How's Your Bookkeeping?

Someone calls today. They have an opening for your dream job at your dream agency. They want you to send your book tonight. Is your book ready to send? I'm not talking about "ready" as in having all the fantastic, award-winning campaigns you plan to do in the next couple years. I mean "ready" like do you actually have something tangible to send. A link? A pdf?

Unfortunately, this scenario, where a person has to quickly put their book together, happens more frequently when there are layoffs. After the shock, denial, and anger, there's the panicked, mad scramble to call editors, art directors and whoever else might have the files you need to put your book together.

This is very easily avoided with some simple organization. After you finish a project, get the files. Get them in the format you need for your book or reel. It's not hard, but it's surprising how many people don't do this. And it should go without saying, keep a backup of your portfolio somewhere.

Aside from your portfolio pieces, I'd recommend keeping records of a few other things. Not all the work you do will go into your book, but that doesn't mean it's worthless. Here are a few things I'd keep on file or in a document:

1) Awards. Which awards, what year, for what project.

2) Productions. What have you shot and who did you shoot with? Or which developers did you work with on a website? You might want to work with them again, or recommend them to someone else in a couple years. Some people can remember all this stuff. I'm not one of them. I have a list.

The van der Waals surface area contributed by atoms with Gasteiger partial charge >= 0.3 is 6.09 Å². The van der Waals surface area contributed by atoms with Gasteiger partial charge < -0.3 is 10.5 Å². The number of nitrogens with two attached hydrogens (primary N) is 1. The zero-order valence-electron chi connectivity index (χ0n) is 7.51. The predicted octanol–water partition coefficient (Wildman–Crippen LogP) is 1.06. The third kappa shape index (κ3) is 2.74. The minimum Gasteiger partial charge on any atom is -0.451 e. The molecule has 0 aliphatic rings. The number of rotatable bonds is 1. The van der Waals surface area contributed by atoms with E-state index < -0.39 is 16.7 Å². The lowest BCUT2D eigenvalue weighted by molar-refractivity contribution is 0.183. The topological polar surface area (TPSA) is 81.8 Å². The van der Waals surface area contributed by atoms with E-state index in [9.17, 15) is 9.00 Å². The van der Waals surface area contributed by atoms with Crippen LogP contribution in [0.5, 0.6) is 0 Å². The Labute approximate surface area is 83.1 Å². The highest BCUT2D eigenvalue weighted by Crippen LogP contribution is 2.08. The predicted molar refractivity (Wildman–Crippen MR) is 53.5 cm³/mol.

3) Projects. Just keep a running list of every project you work on. It might seem excessive, but when you're 10 years into your career and your agency is working on bios for a pitch, you might need to remember that you do in fact have some soft drink experience--you did a promotional print campaign for Shasta six years ago.

4) Job titles. When you get a promotion or switch jobs, just note the month and year. Again, seems like something you would obviously be able to remember. Then all of a sudden you've been working in the industry for 12 years, have held seven different job titles at five different agencies and it's all a little mushy. It helps to know specifics when you put your resume together.

Directors Reels and Student Books